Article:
Anne Murray: In Colony Farm park, habitat compensation risks disrupting wildlife

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      Fish and birds are both vital to our environment, so why is a Metro Vancouver park choosing salmon over grassland birds? This odd situation provokes important questions about compensation for wildlife habitat lost in development projects. Who is checking if compensation works? Why disturb and replace a rare habitat with a completely different one? Where is the accountability?

      Colony Farm Regional Park is a natural oasis on the Coquitlam River, squeezed between the Lougheed Highway and Mary Hill. The park is known for its old field grasslands and shrub habitats, which are home to many different wildlife species. These grasslands are similar to the open prairies that traditionally occurred throughout the Fraser delta, kept from succession by First Nation burning regimes and seasonal flooding in low-lying areas. It is a habitat which provides food and shelter for small animals such as Townsend’s voles as well as the numerous birds that prey on them, including short-eared owls, northern harriers, rough-legged hawks, red-tailed hawks, and even great blue herons. Colony Farm is also rich in song birds, including many unusual species.

      Old field grasslands are now a rare habitat in the Lower Mainland as their value went unrecognized by planners and developers. Occasionally, money to rescue them has been found. For example, when Vancouver International Airport expanded in the mid 1990s, 350 hectares of grassland habitat was lost, triggering compensation that allowed the acquisition and stewardship of old field habitats in Delta. Colony Farm also received stewardship money, because it had old field habitat.

      Knowing the ecological value of old field habitats, Burke Mountain Naturalists were surprised and concerned to learn that Colony Farm grasslands has been chosen as the site of a $2.2-million salmon habitat compensation. Tidal channels will be constructed and riparian vegetation planted as compensation for lost stream habitat in Burnaby and Coquitlam, a consequence of the Port Mann Bridge construction. According to naturalist Elaine Golds, “The fish channel work will be a major disruption in the largest piece of protected old field habitat in this part of the Lower Mainland.”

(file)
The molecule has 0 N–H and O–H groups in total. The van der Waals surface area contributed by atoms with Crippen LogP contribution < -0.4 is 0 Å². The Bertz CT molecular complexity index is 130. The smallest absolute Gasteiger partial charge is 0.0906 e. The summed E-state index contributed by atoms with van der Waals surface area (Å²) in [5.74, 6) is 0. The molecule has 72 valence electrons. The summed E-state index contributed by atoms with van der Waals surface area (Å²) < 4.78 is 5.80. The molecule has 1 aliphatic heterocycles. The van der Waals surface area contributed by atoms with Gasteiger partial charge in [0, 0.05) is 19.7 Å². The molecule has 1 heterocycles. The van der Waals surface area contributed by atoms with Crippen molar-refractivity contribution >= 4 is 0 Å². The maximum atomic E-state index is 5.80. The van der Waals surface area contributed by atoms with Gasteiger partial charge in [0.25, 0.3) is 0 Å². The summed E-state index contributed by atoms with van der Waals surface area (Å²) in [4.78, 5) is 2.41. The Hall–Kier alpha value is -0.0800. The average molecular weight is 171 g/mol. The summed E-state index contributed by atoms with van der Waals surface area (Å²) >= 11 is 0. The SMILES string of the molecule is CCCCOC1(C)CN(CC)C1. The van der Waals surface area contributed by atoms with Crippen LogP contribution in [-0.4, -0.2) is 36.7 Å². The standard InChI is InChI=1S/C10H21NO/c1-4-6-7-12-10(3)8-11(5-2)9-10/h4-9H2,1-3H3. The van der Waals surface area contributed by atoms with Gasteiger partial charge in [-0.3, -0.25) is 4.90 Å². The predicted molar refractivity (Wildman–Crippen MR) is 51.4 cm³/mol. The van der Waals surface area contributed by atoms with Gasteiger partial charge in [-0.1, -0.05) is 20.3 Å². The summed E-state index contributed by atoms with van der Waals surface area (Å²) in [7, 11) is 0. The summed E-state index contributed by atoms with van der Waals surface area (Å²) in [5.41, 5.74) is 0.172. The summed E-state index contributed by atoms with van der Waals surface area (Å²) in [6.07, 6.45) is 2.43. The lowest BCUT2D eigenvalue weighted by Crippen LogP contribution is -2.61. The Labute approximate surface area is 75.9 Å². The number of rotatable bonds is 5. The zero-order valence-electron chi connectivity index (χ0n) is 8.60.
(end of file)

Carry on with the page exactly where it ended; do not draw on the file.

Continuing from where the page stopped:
Some of the habitat being destroyed by the Port Mann construction was itself the site of compensation work from the previous highway widening. In other words, a rare habitat with value to several species at risk is being dug up as compensation for a stream habitat, that was a compensation for an earlier habitat loss. Who is keeping track of these projects? Furthermore, why can a Crown corporation put their habitat “creation” project in an existing conservation area with excellent pre-existing habitat? Creation of new habitat should mean just that: taking an area without wildlife values and natural vegetation and restoring it to meaningful wildlife use. Alternatively, compensation could mean the outright purchase of new protected areas.

      The idea of mitigation and compensation became popular with U.S. and Canadian fisheries departments in the mid 1980s along with the “no net loss” policy for salmon habitat and wetlands protection. The application of compensation has been spotty at best. According to a 2005 evaluation, record-keeping, compliance and enforcement were poor and inadequate data was collected for assessment. For other species, such as the migratory birds for which the Fraser lowlands are renowned, there is no legislation to protect habitat and no consistent planning and policy to compensate for its loss.

      Compensation needs very strong oversight. In most cases, provincial and federal agencies do not have the will, funding, or legislation for planning, monitoring or enforcement. Poorly conceived and executed compensation projects seem to be the rule rather than the exception. Artificial marshes have washed away, eelgrass plantings have converted to marsh, and projects have ended up appealing to the wrong species. An earlier salmon channel project in Colony Farm park, in 2004, for example, appears to be less successful than hoped in attracting salmon. In many cases, discussion prior to the project with local environment stewards, familiar with the actual habitats, would have resulted in much better planning and success rates.

      The lack of accountability in wildlife habitat compensation is disturbing and unnecessary. It is time the process became much more transparent. Why don’t industry and agencies at least begin talking to naturalists, stream stewards, and environmentalists who know their own community and ecosystems? This means starting a real conversation, not the feeble exchange at a typical open house. It could make for much more effective projects, and prevent the loss of yet more wildlife from our beleaguered landscape.

      Anne Murray is the author of two books on Lower Mainland nature and ecological history: Tracing Our Past: A Heritage Guide to Boundary Bay and A Nature Guide to Boundary Bay.